I'm thinking of going with an i3-2125 to allow some light gaming in an HTPC (when I get around to upgrading) as I don't see anything from AMD coming close at the moment :-(
  • 2 Hide
    EDVINASM , 30 January 2012 17:12
    aje21Why the i3-2100 rather than the i3-2120? Was this to avoid rubbing AMD's nose in it?I'm thinking of going with an i3-2125 to allow some light gaming in an HTPC (when I get around to upgrading) as I don't see anything from AMD coming close at the moment :-(


    Because i3 2100 is better value for money than 2125 one. No increase whatsoever in games, just 30 in notes down the drain.
  • 2 Hide
    Anonymous , 30 January 2012 17:33
    Why no overclock on the 1090t? At around 4-4.2Ghz I would expect it to be up around the i3 2100 on the charts perhaps higher in some benches.
  • 2 Hide
    Dandalf , 30 January 2012 20:32
    Thanks Don, an enlightening if depressing series of benchmarks! I was hunting for a lower powered micro-atx machine and was considering the new Pentium G630, mostly because (unlike FM1) 1155 has a clear upgrade path all the way to i7, but this article seals the deal!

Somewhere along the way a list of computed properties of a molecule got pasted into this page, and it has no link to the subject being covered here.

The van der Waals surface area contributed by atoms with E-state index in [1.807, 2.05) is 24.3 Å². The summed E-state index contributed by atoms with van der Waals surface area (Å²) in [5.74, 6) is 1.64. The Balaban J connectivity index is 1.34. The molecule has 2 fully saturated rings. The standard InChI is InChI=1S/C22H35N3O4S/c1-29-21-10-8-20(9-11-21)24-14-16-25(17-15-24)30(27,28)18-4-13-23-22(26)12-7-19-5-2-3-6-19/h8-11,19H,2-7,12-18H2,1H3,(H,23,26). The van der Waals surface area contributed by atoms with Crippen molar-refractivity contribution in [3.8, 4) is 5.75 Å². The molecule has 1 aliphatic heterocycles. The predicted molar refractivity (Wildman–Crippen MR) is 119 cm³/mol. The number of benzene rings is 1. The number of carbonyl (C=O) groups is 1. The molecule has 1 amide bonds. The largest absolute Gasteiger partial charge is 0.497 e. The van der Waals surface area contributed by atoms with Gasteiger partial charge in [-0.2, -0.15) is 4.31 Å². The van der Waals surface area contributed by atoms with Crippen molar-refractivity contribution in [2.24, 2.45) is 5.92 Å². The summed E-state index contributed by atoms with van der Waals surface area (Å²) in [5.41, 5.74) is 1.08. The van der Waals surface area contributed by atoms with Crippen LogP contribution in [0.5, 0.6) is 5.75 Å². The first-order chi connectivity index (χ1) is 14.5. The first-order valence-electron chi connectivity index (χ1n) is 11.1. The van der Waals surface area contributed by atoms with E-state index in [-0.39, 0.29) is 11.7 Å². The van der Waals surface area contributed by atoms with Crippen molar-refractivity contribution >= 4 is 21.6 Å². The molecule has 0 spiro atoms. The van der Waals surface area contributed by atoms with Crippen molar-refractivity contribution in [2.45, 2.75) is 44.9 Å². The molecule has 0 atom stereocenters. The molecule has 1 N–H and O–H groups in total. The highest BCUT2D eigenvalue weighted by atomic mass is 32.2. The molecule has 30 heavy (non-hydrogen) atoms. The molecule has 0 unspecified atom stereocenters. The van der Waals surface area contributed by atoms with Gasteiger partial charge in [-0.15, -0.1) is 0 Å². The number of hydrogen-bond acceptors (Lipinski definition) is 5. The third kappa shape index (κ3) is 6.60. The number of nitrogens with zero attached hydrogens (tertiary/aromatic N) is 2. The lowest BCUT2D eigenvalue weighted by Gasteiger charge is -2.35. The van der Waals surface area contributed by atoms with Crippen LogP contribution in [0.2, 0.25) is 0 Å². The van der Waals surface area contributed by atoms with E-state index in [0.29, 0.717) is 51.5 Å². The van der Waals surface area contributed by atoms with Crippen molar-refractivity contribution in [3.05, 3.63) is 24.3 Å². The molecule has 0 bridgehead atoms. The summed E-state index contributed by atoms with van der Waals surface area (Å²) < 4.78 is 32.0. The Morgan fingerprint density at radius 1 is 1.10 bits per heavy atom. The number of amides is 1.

Such a shame about AMD's processors... still hoping to see an improvement with Piledriver for when my next gaming upgrade comes around! At least the red team can count on my custom for one of their shiny new GPUs ;) 
  • 1 Hide
    aje21 , 30 January 2012 22:38
    edvinasmBecause i3 2100 is better value for money than 2125 one. No increase whatsoever in games, just 30 in notes down the drain.

    I think you missed my point, I was thinking of a 2125 for myself (i.e. no discrete GPU) so I can use QuickSync for transcoding, plus a vague chance of casual gaming in older titles. Just a shame that the platform (with HDMI and 2125) comes to so much :-( If the APUs from AMD were better priced and performed better then they might be of interest.